Written for In the Bunch
Let’s face it, we are addicted to the Tour de France because we love a good story.
And what better cinema than gladiatorial athletes going head-to-head in the public domain?
These days the unravelling of the plot is beamed, streamed and broadcast to a worldwide audience who observe, analyse and criticise from the seats of what is now a virtual Colosseum.
The main storyline always revolves around the heroes and villains and their single-minded pursuit of the yellow jersey. But there are other, equally fascinating stories that need telling.
And although many of these are as unbelievable as they are inspirational, a handful have made their way into Tour folklore to awe and inspire yet another generation of cycling fans.
While the main characters in this year’s race were plotting and planning their way to Paris upfront, my interest was piqued by a story that was unfolding at the rear of the peloton.
Stone last for much of the three-week race, China’s debutant Ji Cheng had by default assumed the mantle of what the French call the “Lanterne Rouge”.
The phrase, coined from the red lamp that used to dangle from the last carriage of a train, traditionally describes the rider that occupies the same spot in the general classification.
With millions of Cheng’s overachieving countrymen reportedly glued to their tellies and tablets to watch the Tour for the first time, I wondered whether they were proud of his courage or cringing at the dishonour.
The Lanterne Rouge has a rich and colourful history – and for good reason. The sport is largely floated by sponsorship money and therefore the garnering of publicity is at the cornerstone of any team’s objectives.
The most obvious way of achieving this is to win, but, as we know, there can only be one of those. However, in an ironic twist, the rider finishing at the opposite side of the spectrum is also assured of some limelight.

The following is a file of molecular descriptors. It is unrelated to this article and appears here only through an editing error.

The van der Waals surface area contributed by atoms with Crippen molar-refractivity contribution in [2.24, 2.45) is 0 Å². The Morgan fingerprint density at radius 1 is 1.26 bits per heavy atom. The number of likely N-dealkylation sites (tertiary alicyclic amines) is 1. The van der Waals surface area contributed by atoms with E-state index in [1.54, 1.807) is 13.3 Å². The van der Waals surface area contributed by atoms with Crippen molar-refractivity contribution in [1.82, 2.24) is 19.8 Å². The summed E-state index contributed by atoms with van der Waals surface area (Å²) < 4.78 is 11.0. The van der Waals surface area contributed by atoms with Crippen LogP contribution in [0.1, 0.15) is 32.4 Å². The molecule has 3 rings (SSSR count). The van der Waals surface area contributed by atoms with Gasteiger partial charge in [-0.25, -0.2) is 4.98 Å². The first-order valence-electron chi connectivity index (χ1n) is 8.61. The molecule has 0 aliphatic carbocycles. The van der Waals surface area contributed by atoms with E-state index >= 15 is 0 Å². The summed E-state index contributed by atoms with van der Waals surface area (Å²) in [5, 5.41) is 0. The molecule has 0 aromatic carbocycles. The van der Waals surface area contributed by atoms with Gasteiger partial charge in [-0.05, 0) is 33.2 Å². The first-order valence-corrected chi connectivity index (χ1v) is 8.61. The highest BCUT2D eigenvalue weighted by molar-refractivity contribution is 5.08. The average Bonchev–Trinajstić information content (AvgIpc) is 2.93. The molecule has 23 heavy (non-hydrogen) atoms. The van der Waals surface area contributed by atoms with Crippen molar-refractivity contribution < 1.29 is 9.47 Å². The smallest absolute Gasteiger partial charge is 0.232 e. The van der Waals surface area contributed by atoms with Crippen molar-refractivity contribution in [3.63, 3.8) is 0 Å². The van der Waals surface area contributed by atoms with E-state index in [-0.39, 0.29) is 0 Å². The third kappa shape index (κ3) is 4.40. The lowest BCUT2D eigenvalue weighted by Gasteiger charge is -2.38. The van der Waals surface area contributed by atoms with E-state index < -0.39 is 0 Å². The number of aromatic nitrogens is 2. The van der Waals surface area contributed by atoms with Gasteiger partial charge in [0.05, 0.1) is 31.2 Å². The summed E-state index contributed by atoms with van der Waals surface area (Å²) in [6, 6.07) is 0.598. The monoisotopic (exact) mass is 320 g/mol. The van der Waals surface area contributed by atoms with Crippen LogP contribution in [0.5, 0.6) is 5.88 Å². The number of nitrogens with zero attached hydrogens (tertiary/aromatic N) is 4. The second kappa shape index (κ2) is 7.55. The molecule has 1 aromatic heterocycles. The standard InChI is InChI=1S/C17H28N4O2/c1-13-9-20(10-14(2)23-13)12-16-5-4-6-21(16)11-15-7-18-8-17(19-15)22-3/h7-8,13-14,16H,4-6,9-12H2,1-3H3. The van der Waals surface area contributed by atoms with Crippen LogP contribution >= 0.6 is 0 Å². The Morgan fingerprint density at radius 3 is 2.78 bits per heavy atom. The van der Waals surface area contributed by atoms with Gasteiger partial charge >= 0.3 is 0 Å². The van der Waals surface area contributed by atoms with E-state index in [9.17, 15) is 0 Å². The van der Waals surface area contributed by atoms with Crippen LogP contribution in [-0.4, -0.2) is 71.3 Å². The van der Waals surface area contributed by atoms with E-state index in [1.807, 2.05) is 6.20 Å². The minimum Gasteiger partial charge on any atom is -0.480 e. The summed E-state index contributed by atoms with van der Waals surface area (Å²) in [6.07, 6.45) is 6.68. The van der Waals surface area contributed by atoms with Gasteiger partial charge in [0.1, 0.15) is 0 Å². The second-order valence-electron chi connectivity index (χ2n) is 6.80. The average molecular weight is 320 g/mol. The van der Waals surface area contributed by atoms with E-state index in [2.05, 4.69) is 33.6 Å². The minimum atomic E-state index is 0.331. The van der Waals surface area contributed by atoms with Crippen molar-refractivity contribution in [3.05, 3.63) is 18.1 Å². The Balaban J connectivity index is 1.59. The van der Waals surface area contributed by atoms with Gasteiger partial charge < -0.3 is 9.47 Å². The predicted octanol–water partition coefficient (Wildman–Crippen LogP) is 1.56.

The story of the poor soul who lags behind everyone else and who obviously doesn’t know when to call it quits always grabs the ordinary man’s imagination and is often one worth telling.
Apart from the publicity, the Lanterne Rouge is historically also a popular invitee to the lucrative post-Tour crits (Vincenzo Nibali raced in Belgium the day after winning) and therefore his market value increases overnight.
So with the incentives of residing in the Tour’s red light district quite obvious, the battle between the also-rans have spawned many tall and interesting tales.
I remember reading of an instance when a rider hid in the bushes next to the road to make sure he would be the last to Paris.
Then there is the 1978 Lanterne Rouge, Philippe Tesnière, who, in an effort to finish last again, missed the time cut in the final time-trial and was taken out of the race.
The organisers reportedly did not like the attention that the Lanterne Rouge was getting and in 1980 devised a rule that the last person on GC on stages 14 to 20 would be eliminated, making it near impossible to finish last on purpose.
Unperturbed by the inherent dangers of his strategy, Gerhard Schönbacher beat the odds to “win” for the second year running.
While watching Cheng being lapped by the field on the Avenue des Champs-Élysées, a passage in Paul Kimmage’s book about doping in the peloton came to mind and I realised there was nothing deliberate about it.
Kimmage wrote that no one wanted to suffer the ignominy of being dropped on the Champs-Élysées and, with no doping controls after the final stage in those years, it was the perfect opportunity to do just that if you wanted to save face.
The Chinese rider was obviously not concerned about appearances; only about the task at hand. His job was to create opportunities for teammate Marcel Kittel and to do that he had to get his ass to Paris.
In the process, he earned the nickname “Breakaway Killer” from his teammates as he helped lay the platform for Kittel’s four sprint victories.
Even when a sore knee made it difficult for him to walk, he pushed on when others might have wimped out.
Eventually trailing by six long hours, his performance embodies what the Lanterne Rouge is all about for me.
Through his courage, Cheng has no doubt brought honour to his people and is assured of living on in our memories.
After all, nobody remembers who finishes second last.
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